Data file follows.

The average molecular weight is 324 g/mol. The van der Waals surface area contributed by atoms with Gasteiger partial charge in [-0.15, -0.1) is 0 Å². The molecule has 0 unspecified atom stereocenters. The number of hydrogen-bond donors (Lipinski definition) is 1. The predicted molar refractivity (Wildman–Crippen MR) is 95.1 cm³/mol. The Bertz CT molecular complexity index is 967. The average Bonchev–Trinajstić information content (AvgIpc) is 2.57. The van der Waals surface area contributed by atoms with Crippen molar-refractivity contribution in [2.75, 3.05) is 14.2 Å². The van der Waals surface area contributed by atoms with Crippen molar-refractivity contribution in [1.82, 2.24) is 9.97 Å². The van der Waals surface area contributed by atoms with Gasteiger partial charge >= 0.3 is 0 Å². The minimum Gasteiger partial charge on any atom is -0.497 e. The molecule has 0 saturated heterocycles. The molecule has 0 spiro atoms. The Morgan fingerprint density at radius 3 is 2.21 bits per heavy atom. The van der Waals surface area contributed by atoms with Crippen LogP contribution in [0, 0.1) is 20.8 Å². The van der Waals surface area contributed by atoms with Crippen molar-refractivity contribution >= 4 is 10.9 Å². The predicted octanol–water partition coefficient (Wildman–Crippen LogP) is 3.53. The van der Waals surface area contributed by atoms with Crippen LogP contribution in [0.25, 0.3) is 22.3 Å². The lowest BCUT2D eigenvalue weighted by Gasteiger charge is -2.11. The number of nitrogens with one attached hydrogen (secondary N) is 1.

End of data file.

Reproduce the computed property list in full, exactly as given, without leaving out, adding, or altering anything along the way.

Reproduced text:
The average molecular weight is 324 g/mol. The van der Waals surface area contributed by atoms with Gasteiger partial charge in [-0.15, -0.1) is 0 Å². The molecule has 0 unspecified atom stereocenters. The number of hydrogen-bond donors (Lipinski definition) is 1. The predicted molar refractivity (Wildman–Crippen MR) is 95.1 cm³/mol. The Bertz CT molecular complexity index is 967. The average Bonchev–Trinajstić information content (AvgIpc) is 2.57. The van der Waals surface area contributed by atoms with Crippen molar-refractivity contribution in [2.75, 3.05) is 14.2 Å². The van der Waals surface area contributed by atoms with Crippen molar-refractivity contribution in [1.82, 2.24) is 9.97 Å². The van der Waals surface area contributed by atoms with Gasteiger partial charge >= 0.3 is 0 Å². The minimum Gasteiger partial charge on any atom is -0.497 e. The molecule has 0 saturated heterocycles. The molecule has 0 spiro atoms. The Morgan fingerprint density at radius 3 is 2.21 bits per heavy atom. The van der Waals surface area contributed by atoms with Crippen LogP contribution in [0, 0.1) is 20.8 Å². The van der Waals surface area contributed by atoms with Crippen molar-refractivity contribution >= 4 is 10.9 Å². The predicted octanol–water partition coefficient (Wildman–Crippen LogP) is 3.53. The van der Waals surface area contributed by atoms with Crippen LogP contribution in [0.25, 0.3) is 22.3 Å². The lowest BCUT2D eigenvalue weighted by Gasteiger charge is -2.11. The number of nitrogens with one attached hydrogen (secondary N) is 1.